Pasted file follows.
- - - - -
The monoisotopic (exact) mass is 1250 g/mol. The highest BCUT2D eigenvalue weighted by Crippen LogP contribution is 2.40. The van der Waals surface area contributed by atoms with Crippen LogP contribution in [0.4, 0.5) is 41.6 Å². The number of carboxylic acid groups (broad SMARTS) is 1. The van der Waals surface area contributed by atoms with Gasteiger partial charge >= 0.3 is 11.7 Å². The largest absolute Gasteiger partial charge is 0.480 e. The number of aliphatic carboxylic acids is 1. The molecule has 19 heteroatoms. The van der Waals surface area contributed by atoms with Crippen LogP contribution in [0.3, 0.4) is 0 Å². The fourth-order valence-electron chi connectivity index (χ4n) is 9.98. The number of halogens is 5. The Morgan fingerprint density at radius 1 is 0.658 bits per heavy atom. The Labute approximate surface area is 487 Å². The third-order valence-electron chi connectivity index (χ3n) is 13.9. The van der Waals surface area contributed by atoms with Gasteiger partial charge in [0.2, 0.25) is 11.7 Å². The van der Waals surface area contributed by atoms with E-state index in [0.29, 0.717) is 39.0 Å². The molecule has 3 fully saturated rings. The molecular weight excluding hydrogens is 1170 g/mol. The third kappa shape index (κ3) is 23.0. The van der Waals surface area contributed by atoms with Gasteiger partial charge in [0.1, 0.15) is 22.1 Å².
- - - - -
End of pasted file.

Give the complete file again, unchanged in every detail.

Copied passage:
The monoisotopic (exact) mass is 1250 g/mol. The highest BCUT2D eigenvalue weighted by Crippen LogP contribution is 2.40. The van der Waals surface area contributed by atoms with Crippen LogP contribution in [0.4, 0.5) is 41.6 Å². The number of carboxylic acid groups (broad SMARTS) is 1. The van der Waals surface area contributed by atoms with Gasteiger partial charge >= 0.3 is 11.7 Å². The largest absolute Gasteiger partial charge is 0.480 e. The number of aliphatic carboxylic acids is 1. The molecule has 19 heteroatoms. The van der Waals surface area contributed by atoms with Crippen LogP contribution in [0.3, 0.4) is 0 Å². The fourth-order valence-electron chi connectivity index (χ4n) is 9.98. The number of halogens is 5. The Morgan fingerprint density at radius 1 is 0.658 bits per heavy atom. The Labute approximate surface area is 487 Å². The third-order valence-electron chi connectivity index (χ3n) is 13.9. The van der Waals surface area contributed by atoms with Gasteiger partial charge in [0.2, 0.25) is 11.7 Å². The van der Waals surface area contributed by atoms with E-state index in [0.29, 0.717) is 39.0 Å². The molecule has 3 fully saturated rings. The molecular weight excluding hydrogens is 1170 g/mol. The third kappa shape index (κ3) is 23.0. The van der Waals surface area contributed by atoms with Gasteiger partial charge in [0.1, 0.15) is 22.1 Å².